The Routes into Conrad on Filming: Under Western Eyes and Outcast of the Islands
Vineberg, Steve, Literature/Film Quarterly
Of the perhaps dozen and a half films derived from the work of Joseph Conrad,1 the most famous are certainly Alfred Hitchcock's Sabotage (1936), out of The Secret Agent, and Francis Ford Coppola's Apocalypse Now (1979), in which the action of Heart of Darkness is-with considerable modification-transferred to Vietnam. Few Americans, on the other hand, have seen Razumov (France, 1937), based on Under Western Eyes and directed by Marc Allegret, or Carol Reed's Outcast of the Islands (England, 1951); in fact, Razumov is not even available in this country in a subtitled version. Yet both are remarkably affecting adaptations of difficult literature, and both merit more judicious examination in the light of all the attention that has been given to the relationship of film to its literary sources in recent years.
Although, as George Bluestone has pointed out,2 both Joseph Conrad and D. W. Griffith claimed their intention as artists was "to make you see," the failure of transposing serious fiction into film in the great majority of cases-the paucity of first-rate film versions of great novels-leads one to wonder why Conrad has inspired at least three good movies (Sabotage, Razumov, Outcast of the istands) when the style of most authors is more often evoked, as André Bazin has said, in movies with no direct connection to their work.3 (Thus we experience infinitely more of F. Scott Fitzgerald in Truffaut's Jules and Jim than in Jack Clayton's film of The Great Gatsby, Last Tango in Paris is more Lawrentian than Women in Love, and so on.) The measure of artistic success achieved by Hitchcock, Allegret and Reed may be a tribute to the richness of the "visual" imagery in Conrad's books; Paul Kirschner has written an analysis of "cinematic" techniques in Conrad that suggests that, long before he could have seen a movie, the author employed a kind of literary panning, editing and "active simile" (or "symbolic editing") in his work.4 However, this theory, fascinating as it is, bears much resemblance to Eisentstein's celebrated "cinematic" breakdown of Dickens,5 and Kirschner makes no attempt to apply it to any of the films derived from Conrad; the same claims might be made of Joyce, who resists filming. More likely, it is a question of good luck that three of the directors who have seized on Conrad have been skillful craftsmen-and much more, in the case of Hitchcock and Reed-who have either cared deeply about the material (Reed) or at least seen in it the potential for exciting filmmaking (Hitchcock). (Apocalypse Now , I would argue, is more interesting for its distance from Conrad than for its superficial similarities to Heart of Darkness.) Moreover, only Carol Reed has truly remained faithful to Conrad; both Hitchcock and Allegret have changed the text considerably and emerged with movies more reflective of their own time and place than of Conrad's. Since so much has already been written about Sabotage, both by Hitchcock's admirers and by Conrad's,6 this essay will focus on the virtually unknown Razumov, as an example of how a good novel, distorted, can still become an admirable movie, as well as on Outcast of the Islands, which proves that a remarkable (and underrated) director can produce an extraordinary film of a fine novel by practicing fidelity to the author's vision.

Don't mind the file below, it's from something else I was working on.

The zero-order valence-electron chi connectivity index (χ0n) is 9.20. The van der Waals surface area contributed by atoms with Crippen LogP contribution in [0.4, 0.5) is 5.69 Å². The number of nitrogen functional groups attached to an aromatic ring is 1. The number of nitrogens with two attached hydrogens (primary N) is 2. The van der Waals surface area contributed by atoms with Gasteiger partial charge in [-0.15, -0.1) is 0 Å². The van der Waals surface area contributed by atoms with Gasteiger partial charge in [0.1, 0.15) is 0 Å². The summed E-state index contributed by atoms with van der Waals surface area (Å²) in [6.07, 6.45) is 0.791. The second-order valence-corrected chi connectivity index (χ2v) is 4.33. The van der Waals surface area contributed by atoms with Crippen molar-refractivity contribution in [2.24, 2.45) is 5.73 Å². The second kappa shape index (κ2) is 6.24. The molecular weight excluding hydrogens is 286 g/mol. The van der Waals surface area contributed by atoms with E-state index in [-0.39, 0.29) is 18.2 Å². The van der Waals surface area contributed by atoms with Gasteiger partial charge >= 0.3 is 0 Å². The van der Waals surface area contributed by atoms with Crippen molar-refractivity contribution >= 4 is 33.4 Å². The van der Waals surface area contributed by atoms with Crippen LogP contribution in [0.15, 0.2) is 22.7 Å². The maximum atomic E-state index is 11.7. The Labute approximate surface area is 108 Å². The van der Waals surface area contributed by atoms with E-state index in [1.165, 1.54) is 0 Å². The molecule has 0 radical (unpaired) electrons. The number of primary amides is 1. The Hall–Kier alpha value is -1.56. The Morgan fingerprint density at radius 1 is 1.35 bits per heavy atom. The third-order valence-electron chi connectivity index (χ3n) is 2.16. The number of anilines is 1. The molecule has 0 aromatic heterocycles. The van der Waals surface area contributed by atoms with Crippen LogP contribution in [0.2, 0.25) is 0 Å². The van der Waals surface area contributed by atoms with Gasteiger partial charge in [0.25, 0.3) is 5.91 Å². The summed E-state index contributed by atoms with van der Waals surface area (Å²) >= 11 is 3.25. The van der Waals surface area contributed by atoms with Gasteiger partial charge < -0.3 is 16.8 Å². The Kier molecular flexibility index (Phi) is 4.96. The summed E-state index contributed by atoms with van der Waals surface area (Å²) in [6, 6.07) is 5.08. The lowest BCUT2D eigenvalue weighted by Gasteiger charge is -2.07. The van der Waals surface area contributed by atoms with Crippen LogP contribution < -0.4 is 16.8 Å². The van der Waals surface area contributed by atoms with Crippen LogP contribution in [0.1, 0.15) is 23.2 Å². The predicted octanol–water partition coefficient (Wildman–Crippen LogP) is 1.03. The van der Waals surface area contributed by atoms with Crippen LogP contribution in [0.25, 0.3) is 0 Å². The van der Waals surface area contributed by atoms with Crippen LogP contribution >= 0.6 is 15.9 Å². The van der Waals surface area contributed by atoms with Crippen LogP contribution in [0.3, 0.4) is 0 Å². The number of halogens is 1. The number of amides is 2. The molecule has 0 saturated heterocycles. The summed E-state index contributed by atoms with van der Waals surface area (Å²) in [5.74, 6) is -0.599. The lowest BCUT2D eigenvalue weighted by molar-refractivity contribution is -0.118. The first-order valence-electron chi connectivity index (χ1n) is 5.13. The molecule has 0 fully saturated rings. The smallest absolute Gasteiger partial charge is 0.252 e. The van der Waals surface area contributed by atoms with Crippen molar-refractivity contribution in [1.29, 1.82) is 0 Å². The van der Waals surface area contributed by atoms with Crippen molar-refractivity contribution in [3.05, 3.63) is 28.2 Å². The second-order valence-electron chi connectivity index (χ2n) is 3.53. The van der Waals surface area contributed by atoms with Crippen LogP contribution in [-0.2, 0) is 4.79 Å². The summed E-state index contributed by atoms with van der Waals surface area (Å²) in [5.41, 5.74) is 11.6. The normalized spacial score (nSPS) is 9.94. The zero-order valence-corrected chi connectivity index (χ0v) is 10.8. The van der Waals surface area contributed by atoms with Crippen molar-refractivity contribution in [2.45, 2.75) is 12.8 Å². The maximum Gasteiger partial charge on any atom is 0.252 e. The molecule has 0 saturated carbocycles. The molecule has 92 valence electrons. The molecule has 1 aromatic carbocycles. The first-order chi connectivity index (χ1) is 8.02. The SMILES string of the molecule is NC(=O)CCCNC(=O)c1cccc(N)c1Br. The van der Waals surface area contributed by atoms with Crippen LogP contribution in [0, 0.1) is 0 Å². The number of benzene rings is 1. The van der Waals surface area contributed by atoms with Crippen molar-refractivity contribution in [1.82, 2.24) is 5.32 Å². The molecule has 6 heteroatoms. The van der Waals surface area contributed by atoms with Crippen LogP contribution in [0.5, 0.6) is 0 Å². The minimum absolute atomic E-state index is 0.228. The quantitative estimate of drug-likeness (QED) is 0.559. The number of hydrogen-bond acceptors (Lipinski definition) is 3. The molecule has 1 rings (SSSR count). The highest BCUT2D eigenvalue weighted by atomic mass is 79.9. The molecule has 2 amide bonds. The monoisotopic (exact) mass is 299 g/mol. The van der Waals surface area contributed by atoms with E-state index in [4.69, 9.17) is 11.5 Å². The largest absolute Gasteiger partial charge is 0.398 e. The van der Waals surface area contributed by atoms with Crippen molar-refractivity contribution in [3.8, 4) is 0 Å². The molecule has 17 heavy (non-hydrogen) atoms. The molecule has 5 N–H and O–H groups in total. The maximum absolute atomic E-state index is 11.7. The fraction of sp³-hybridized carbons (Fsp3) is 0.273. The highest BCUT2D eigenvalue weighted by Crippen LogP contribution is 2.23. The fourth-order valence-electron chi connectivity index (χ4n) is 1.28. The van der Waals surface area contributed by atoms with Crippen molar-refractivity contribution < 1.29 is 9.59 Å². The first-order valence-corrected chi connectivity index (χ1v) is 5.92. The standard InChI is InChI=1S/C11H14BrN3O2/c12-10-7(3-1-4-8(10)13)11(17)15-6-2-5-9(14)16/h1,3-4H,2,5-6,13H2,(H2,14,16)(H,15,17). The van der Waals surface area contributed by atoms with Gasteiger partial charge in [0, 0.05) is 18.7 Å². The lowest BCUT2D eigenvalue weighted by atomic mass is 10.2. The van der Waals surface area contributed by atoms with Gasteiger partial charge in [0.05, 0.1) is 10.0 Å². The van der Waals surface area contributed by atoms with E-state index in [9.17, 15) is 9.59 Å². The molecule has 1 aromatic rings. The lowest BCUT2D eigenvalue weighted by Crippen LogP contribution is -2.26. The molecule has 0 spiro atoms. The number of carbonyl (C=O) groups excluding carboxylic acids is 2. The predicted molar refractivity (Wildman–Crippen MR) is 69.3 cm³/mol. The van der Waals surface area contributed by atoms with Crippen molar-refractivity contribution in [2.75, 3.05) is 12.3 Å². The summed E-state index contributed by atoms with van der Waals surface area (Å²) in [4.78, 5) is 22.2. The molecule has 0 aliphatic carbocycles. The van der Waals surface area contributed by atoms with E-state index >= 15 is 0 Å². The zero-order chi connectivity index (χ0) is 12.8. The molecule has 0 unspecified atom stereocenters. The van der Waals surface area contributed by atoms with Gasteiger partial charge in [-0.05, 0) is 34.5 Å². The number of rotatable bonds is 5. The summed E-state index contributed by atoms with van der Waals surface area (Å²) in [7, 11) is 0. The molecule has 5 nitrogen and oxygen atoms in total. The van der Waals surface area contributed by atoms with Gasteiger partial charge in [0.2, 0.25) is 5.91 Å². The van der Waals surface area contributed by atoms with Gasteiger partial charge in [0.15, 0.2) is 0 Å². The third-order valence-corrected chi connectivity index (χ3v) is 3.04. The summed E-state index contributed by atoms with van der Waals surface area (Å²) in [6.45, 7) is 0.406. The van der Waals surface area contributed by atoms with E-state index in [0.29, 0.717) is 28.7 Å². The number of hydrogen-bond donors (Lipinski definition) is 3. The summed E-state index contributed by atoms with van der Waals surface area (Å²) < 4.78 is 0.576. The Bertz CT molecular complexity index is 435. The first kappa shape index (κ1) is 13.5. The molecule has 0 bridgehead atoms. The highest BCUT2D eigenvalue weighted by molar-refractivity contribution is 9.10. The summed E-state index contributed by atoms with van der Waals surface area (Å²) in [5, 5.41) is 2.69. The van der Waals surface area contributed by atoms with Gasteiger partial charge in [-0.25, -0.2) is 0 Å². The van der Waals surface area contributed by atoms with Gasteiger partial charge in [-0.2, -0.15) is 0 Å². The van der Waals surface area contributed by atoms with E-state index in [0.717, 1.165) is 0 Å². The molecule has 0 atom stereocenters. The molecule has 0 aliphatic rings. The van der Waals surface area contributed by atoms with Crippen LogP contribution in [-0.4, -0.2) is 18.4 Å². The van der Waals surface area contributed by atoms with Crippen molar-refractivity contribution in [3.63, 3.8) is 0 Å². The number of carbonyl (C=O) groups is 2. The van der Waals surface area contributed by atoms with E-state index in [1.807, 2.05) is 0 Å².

"Certainly it would be better if all directors were men of genius; presumably then there would be no problem of adaptation," wrote André Bazin. "The critic is only too fortunate if he is confronted with men of talent. . . . There is nothing to prevent us from dreaming of a Diable au corps directed by Jean Vigo but let us congratulate ourselves that at least we have an adaptation by Claude Autant-Lara."7 Similarly, we may dream of what Renoir or Pudovkin might have done with Conrad's "Russian" novel, Under Western Eyes, but at least we have an elegant, intelligent Razumov from Marc Allegret. The adaptation by H. Wilhelm, L. Lustig and Jacques Viot reduces the thick four-part novel to some ninety minutes of screen time by restricting the narrative to Part One (which transpires in St. …